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...and the easiest freight to move because package sorting is relatively easy (they can sort themselves, usually), then some type of expanded port/passenger ship utility makes sense. If the passengers from cruise ships can get to Boston historical landmarks easily, then it could be profitable to build better infrastructure.
Maybe the best investment is the easiest. Better port facilities for passenger ships and, well, buses for the freight---I mean nice tourists that pee a lot.
Containers of IKEA furniture or Goodyear tires? Too bad, but I think our day as a major freight terminal got all blocked in.
Oh...you're not the first to make that mistake...

IMAGE(https://i.imgur.com/7Co6EYu.jpg)

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Whoever painted that model rail car needs to learn how to spell Worcester.

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That ship hadn't sailed. All the major roadways have been brought up to interstate standards in Boston or where have you been during the big dig? Its the NIMBYs who don't want the noise for themsevles whole want others to teake it and the state for not thinking ahead. This is not the 1970s. Shipping containers to HUB ports is no longer the rage. Intermodel shipping is and Boston had its chance for that and declined. Blame your government.

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Working freight rail to the Conley Terminal is a good idea.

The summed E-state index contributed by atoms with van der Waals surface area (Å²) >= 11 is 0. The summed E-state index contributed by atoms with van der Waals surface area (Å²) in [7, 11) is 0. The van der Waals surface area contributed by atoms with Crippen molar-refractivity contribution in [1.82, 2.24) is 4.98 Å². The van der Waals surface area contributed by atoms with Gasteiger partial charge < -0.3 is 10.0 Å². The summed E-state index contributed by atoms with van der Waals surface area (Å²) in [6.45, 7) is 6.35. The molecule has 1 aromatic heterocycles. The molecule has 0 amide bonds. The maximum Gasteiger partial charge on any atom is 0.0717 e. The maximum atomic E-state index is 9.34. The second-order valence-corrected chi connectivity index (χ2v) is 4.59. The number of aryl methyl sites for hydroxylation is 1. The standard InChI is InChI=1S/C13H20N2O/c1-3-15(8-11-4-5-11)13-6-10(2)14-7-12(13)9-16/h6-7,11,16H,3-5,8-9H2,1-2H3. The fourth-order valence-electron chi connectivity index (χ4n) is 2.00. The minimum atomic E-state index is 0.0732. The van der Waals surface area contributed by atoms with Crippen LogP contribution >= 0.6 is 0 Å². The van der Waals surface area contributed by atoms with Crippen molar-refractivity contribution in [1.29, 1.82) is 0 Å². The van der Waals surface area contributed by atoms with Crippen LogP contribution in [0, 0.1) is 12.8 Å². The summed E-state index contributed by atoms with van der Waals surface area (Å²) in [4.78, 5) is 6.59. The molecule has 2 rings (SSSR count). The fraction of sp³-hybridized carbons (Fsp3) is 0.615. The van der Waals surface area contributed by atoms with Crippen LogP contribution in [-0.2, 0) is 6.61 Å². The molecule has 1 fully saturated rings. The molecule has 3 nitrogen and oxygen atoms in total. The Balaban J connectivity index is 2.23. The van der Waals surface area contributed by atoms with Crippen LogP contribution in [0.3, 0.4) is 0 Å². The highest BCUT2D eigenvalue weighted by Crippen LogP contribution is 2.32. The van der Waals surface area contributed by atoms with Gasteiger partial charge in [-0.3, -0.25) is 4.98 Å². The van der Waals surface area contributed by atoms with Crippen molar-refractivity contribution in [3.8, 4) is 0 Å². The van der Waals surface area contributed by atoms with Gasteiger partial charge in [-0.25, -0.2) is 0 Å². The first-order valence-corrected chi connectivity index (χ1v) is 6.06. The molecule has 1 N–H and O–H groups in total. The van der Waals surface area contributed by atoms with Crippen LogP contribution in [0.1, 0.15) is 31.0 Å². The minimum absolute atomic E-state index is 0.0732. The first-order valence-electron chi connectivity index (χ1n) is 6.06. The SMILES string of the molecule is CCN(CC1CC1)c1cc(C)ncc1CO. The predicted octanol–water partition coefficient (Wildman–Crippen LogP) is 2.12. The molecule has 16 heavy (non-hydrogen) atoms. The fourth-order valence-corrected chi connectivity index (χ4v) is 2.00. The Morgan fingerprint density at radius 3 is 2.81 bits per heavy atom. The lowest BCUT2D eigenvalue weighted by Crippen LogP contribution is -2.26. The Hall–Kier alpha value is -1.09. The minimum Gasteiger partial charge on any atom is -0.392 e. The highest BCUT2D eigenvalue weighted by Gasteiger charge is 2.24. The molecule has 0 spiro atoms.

Working freight rail to Fan Pier, even if there wasn't the issue of all the buildings and infrastructure in the way now, wouldn't have any use.

The ships that docked at Fan Pier back in the time of that postcard were much smaller than anything in use today. You just can't get a vessel of any size any closer than the Conley, the Cruise terminal, the drydock, and wherever along there they moor the aircraft carrier for Fleet Week.

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Can't remember where off the net I got this, but enjoy...

IMAGE(https://i.imgur.com/9C33lmR.jpg)

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A little web research shows this 1925 photo is from the Boston Public Library Print Department. Here's a link to a higher resolution version -- 2872 x 2235 pixels:

https://www.digitalcommonwealth.org/search/commonwealth:xp68km56j

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I always wondered why Summer Street was a viaduct, now i know (to go over the tracks)